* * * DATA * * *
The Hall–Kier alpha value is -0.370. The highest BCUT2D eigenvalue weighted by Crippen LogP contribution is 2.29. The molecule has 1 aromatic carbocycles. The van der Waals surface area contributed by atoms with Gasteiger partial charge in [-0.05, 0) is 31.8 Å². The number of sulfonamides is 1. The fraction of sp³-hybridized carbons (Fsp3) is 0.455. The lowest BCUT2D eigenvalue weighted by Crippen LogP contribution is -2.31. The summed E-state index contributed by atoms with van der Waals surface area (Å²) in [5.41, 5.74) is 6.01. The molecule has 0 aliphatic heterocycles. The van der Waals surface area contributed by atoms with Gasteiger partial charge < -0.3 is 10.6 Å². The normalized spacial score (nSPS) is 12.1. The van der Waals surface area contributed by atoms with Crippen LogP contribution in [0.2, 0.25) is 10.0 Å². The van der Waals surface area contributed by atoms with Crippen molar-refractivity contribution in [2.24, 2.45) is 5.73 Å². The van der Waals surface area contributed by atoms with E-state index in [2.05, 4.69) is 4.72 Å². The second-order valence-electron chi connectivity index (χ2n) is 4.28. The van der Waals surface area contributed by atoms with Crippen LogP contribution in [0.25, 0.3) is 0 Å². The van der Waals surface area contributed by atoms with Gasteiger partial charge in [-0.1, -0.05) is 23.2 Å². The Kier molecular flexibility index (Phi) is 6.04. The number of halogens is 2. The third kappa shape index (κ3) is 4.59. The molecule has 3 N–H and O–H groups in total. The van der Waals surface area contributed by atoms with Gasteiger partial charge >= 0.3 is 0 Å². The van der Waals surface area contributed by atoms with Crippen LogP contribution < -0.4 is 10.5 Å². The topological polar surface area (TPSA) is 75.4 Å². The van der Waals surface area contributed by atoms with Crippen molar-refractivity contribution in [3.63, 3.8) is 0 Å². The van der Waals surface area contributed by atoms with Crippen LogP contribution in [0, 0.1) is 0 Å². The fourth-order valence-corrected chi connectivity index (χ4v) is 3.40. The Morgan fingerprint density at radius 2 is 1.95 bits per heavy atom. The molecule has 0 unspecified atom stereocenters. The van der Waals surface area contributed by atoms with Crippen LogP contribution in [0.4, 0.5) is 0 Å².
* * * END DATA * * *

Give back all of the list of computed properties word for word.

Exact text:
The Hall–Kier alpha value is -0.370. The highest BCUT2D eigenvalue weighted by Crippen LogP contribution is 2.29. The molecule has 1 aromatic carbocycles. The van der Waals surface area contributed by atoms with Gasteiger partial charge in [-0.05, 0) is 31.8 Å². The number of sulfonamides is 1. The fraction of sp³-hybridized carbons (Fsp3) is 0.455. The lowest BCUT2D eigenvalue weighted by Crippen LogP contribution is -2.31. The summed E-state index contributed by atoms with van der Waals surface area (Å²) in [5.41, 5.74) is 6.01. The molecule has 0 aliphatic heterocycles. The van der Waals surface area contributed by atoms with Gasteiger partial charge < -0.3 is 10.6 Å². The normalized spacial score (nSPS) is 12.1. The van der Waals surface area contributed by atoms with Crippen LogP contribution in [0.2, 0.25) is 10.0 Å². The van der Waals surface area contributed by atoms with Crippen molar-refractivity contribution in [2.24, 2.45) is 5.73 Å². The van der Waals surface area contributed by atoms with E-state index in [2.05, 4.69) is 4.72 Å². The second-order valence-electron chi connectivity index (χ2n) is 4.28. The van der Waals surface area contributed by atoms with Crippen LogP contribution in [0.25, 0.3) is 0 Å². The van der Waals surface area contributed by atoms with Gasteiger partial charge in [-0.1, -0.05) is 23.2 Å². The Kier molecular flexibility index (Phi) is 6.04. The number of halogens is 2. The third kappa shape index (κ3) is 4.59. The molecule has 3 N–H and O–H groups in total. The van der Waals surface area contributed by atoms with Gasteiger partial charge >= 0.3 is 0 Å². The van der Waals surface area contributed by atoms with Crippen LogP contribution < -0.4 is 10.5 Å². The topological polar surface area (TPSA) is 75.4 Å². The van der Waals surface area contributed by atoms with Crippen molar-refractivity contribution in [3.63, 3.8) is 0 Å². The van der Waals surface area contributed by atoms with Crippen LogP contribution in [0, 0.1) is 0 Å². The fourth-order valence-corrected chi connectivity index (χ4v) is 3.40. The Morgan fingerprint density at radius 2 is 1.95 bits per heavy atom. The molecule has 0 unspecified atom stereocenters. The van der Waals surface area contributed by atoms with Crippen LogP contribution in [0.4, 0.5) is 0 Å².